Nearly 50 percent of employers across the country are facing difficulty filling "mission-critical" positions, pointing to a labor shortage that experts say is having an impact in the North Bay and beyond, according to a recent survey.
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The Manpower Group, the international staffing firm based in Milwaukee that conducted the survey, said that while this year's response is better than last year's, which was 52 percent, a large number of employers face hiring challenges despite high unemployment rates.
It's occurring in the North Bay, and it impacts a number of industries, but it has particular ramifications for the manufacturing, engineering and technical industries.
The persistently high unemployment rates across the region might lead some to think there is an abundance of people waiting for work, but it's not quite that simple, said David Ohman, who heads Manpower's Santa Rosa branch.
"Even though we've got this huge unemployment rate, they're not getting hired because they don't have the skills," Mr. Ohman said of some, though not all, of the unemployed workforce.
Locally, leaders and employers have begun to address the issue, Mr. Ohman said.
"The county of Sonoma is doing a lot of the right things towards narrowing the gap and getting some initiatives in place to try to retrain or re-educate the workforce," he said.
Such efforts include the Economic Development Board of Sonoma County partnering with the Santa Rosa Chamber of Commerce and Santa Rosa Junior College to address the issue, Mr. Ohman said.
The manufacturing sector across Marin, Sonoma, Napa and Solano counties in particular faces a significant looming gap -- thousands of jobs will need to be filled as the current workforce heads toward retirement age, according to Dick Herman, who heads the trade group 101MFG.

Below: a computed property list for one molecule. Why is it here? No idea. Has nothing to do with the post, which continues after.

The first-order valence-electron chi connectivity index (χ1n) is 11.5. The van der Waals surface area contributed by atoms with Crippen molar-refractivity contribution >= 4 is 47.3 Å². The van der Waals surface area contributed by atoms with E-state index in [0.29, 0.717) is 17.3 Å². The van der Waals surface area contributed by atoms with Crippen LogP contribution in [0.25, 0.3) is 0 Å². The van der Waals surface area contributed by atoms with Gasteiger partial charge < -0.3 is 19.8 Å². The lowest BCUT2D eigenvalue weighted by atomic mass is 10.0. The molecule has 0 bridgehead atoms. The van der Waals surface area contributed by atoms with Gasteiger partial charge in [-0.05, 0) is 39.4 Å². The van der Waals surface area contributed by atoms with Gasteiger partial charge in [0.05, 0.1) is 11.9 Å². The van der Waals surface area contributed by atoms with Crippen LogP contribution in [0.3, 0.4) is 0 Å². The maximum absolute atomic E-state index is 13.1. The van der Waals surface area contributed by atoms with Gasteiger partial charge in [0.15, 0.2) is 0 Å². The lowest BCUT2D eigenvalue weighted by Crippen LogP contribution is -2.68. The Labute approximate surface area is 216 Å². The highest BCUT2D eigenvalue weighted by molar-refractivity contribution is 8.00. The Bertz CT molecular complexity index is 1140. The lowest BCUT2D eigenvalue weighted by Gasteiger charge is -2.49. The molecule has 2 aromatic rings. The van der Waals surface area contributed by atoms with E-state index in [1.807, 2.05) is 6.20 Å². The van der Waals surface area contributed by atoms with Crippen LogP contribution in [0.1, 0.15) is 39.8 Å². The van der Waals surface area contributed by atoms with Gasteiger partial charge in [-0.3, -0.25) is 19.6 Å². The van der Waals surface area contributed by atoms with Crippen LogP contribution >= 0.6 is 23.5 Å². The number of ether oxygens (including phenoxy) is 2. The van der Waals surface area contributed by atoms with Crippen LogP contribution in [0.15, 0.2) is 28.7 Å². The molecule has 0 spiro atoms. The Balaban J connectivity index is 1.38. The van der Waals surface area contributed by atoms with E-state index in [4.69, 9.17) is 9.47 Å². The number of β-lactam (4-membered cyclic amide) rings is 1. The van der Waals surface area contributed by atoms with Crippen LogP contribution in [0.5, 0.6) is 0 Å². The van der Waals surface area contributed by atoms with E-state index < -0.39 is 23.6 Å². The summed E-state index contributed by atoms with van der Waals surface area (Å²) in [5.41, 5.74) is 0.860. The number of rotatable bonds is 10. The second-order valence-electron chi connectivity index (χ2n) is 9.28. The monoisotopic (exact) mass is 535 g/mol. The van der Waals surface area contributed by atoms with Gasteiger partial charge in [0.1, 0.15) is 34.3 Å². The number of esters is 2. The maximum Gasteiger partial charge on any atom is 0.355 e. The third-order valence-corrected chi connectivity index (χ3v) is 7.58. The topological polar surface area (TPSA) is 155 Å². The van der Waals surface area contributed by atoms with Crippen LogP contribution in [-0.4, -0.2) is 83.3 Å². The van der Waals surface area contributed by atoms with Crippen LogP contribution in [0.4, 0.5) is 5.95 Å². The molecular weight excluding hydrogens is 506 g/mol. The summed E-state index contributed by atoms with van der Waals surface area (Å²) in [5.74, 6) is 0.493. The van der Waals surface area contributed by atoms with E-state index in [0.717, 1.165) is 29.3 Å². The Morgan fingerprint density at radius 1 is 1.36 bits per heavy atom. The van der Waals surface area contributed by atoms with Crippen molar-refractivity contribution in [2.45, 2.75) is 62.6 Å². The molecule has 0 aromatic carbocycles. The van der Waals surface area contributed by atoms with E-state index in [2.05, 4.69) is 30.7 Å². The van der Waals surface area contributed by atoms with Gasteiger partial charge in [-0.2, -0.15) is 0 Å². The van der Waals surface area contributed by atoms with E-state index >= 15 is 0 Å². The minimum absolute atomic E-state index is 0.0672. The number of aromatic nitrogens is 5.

Across the four counties, just fewer than 20,000 people work on the production side of manufacturing, Mr. Herman said. In total, the industry employs some 50,000 people across those counties, in positions that include sales and software developers, not simply production-line employees.
"Of those 50,000 that work for manufacturers, almost 30 percent are reaching retirement age," Mr. Herman said. "What that says is that even if manufacturing weren't growing, in the five to seven years, we're going to have to replace 30 percent of those jobs. The truth of the matter is that manufacturing is getting more productive every year, so we probably won't replace that 30 percent; we'll probably replace about half to two-thirds of those jobs."
Both Mr. Herman and Mr. Ohman said the reasons for the shortage are numerous, but both pointed to what they said is an early root cause -- a lack of educational programs that steer youths to such careers, often through vocational training, and perhaps an overemphasis on attending colleges or universities.
"In our schools, we've emphasized the wrong things. The point is we've de-emphasized the trades -- we look down on machinists and welders," he said.
But while companies often cite difficulty in finding qualified talent as a top concern, companies need to be making efforts themselves to train talent and to develop its workforce, and not simply expect a highly qualified candidate to know from day one how to perform the job, according to Brenda Gilchrist, who heads the HR Matrix.